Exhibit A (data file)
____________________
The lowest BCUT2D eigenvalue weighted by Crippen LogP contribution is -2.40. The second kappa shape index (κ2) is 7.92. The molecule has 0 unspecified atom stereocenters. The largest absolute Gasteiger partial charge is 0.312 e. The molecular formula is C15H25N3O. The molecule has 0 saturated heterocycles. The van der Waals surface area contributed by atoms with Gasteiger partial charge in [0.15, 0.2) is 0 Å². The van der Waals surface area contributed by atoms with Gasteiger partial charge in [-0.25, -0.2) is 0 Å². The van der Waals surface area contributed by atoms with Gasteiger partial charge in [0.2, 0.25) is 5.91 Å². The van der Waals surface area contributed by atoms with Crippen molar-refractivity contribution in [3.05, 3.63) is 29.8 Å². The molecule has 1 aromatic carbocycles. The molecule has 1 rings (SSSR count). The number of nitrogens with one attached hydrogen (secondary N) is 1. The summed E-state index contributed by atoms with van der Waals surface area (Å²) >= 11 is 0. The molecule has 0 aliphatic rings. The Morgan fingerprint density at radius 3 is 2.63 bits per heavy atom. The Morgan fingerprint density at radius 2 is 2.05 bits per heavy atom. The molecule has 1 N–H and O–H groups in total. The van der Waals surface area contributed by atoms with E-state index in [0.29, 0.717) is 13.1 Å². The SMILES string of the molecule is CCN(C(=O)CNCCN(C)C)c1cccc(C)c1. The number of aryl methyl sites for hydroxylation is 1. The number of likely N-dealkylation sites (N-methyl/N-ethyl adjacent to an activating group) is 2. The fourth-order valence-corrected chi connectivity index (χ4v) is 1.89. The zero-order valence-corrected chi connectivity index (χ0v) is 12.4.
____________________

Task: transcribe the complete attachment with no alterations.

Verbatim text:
The lowest BCUT2D eigenvalue weighted by Crippen LogP contribution is -2.40. The second kappa shape index (κ2) is 7.92. The molecule has 0 unspecified atom stereocenters. The largest absolute Gasteiger partial charge is 0.312 e. The molecular formula is C15H25N3O. The molecule has 0 saturated heterocycles. The van der Waals surface area contributed by atoms with Gasteiger partial charge in [0.15, 0.2) is 0 Å². The van der Waals surface area contributed by atoms with Gasteiger partial charge in [-0.25, -0.2) is 0 Å². The van der Waals surface area contributed by atoms with Gasteiger partial charge in [0.2, 0.25) is 5.91 Å². The van der Waals surface area contributed by atoms with Crippen molar-refractivity contribution in [3.05, 3.63) is 29.8 Å². The molecule has 1 aromatic carbocycles. The molecule has 1 rings (SSSR count). The number of nitrogens with one attached hydrogen (secondary N) is 1. The summed E-state index contributed by atoms with van der Waals surface area (Å²) >= 11 is 0. The molecule has 0 aliphatic rings. The Morgan fingerprint density at radius 3 is 2.63 bits per heavy atom. The Morgan fingerprint density at radius 2 is 2.05 bits per heavy atom. The molecule has 1 N–H and O–H groups in total. The van der Waals surface area contributed by atoms with E-state index in [0.29, 0.717) is 13.1 Å². The SMILES string of the molecule is CCN(C(=O)CNCCN(C)C)c1cccc(C)c1. The number of aryl methyl sites for hydroxylation is 1. The number of likely N-dealkylation sites (N-methyl/N-ethyl adjacent to an activating group) is 2. The fourth-order valence-corrected chi connectivity index (χ4v) is 1.89. The zero-order valence-corrected chi connectivity index (χ0v) is 12.4.